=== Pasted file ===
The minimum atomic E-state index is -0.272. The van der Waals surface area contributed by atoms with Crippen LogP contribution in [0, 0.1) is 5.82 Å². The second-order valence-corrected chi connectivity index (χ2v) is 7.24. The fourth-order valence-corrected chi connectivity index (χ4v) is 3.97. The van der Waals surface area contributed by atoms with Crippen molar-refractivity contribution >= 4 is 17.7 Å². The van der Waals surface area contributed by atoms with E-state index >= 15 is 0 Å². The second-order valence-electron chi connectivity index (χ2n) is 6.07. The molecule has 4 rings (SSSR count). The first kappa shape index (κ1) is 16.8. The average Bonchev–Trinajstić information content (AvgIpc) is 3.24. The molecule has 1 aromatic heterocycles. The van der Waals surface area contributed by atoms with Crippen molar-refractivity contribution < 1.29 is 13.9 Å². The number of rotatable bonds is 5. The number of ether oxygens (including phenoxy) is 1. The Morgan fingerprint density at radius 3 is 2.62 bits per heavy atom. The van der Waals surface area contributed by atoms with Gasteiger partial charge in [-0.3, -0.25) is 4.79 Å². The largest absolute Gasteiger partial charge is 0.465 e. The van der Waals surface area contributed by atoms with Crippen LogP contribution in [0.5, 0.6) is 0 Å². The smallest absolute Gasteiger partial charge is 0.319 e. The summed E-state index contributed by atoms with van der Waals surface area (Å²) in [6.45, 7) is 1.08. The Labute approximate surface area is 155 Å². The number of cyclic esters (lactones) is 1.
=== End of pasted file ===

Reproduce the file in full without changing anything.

The minimum atomic E-state index is -0.272. The van der Waals surface area contributed by atoms with Crippen LogP contribution in [0, 0.1) is 5.82 Å². The second-order valence-corrected chi connectivity index (χ2v) is 7.24. The fourth-order valence-corrected chi connectivity index (χ4v) is 3.97. The van der Waals surface area contributed by atoms with Crippen molar-refractivity contribution >= 4 is 17.7 Å². The van der Waals surface area contributed by atoms with E-state index >= 15 is 0 Å². The second-order valence-electron chi connectivity index (χ2n) is 6.07. The molecule has 4 rings (SSSR count). The first kappa shape index (κ1) is 16.8. The average Bonchev–Trinajstić information content (AvgIpc) is 3.24. The molecule has 1 aromatic heterocycles. The van der Waals surface area contributed by atoms with Crippen molar-refractivity contribution < 1.29 is 13.9 Å². The number of rotatable bonds is 5. The number of ether oxygens (including phenoxy) is 1. The Morgan fingerprint density at radius 3 is 2.62 bits per heavy atom. The van der Waals surface area contributed by atoms with Gasteiger partial charge in [-0.3, -0.25) is 4.79 Å². The largest absolute Gasteiger partial charge is 0.465 e. The van der Waals surface area contributed by atoms with Crippen LogP contribution in [0.5, 0.6) is 0 Å². The smallest absolute Gasteiger partial charge is 0.319 e. The summed E-state index contributed by atoms with van der Waals surface area (Å²) in [6.45, 7) is 1.08. The Labute approximate surface area is 155 Å². The number of cyclic esters (lactones) is 1.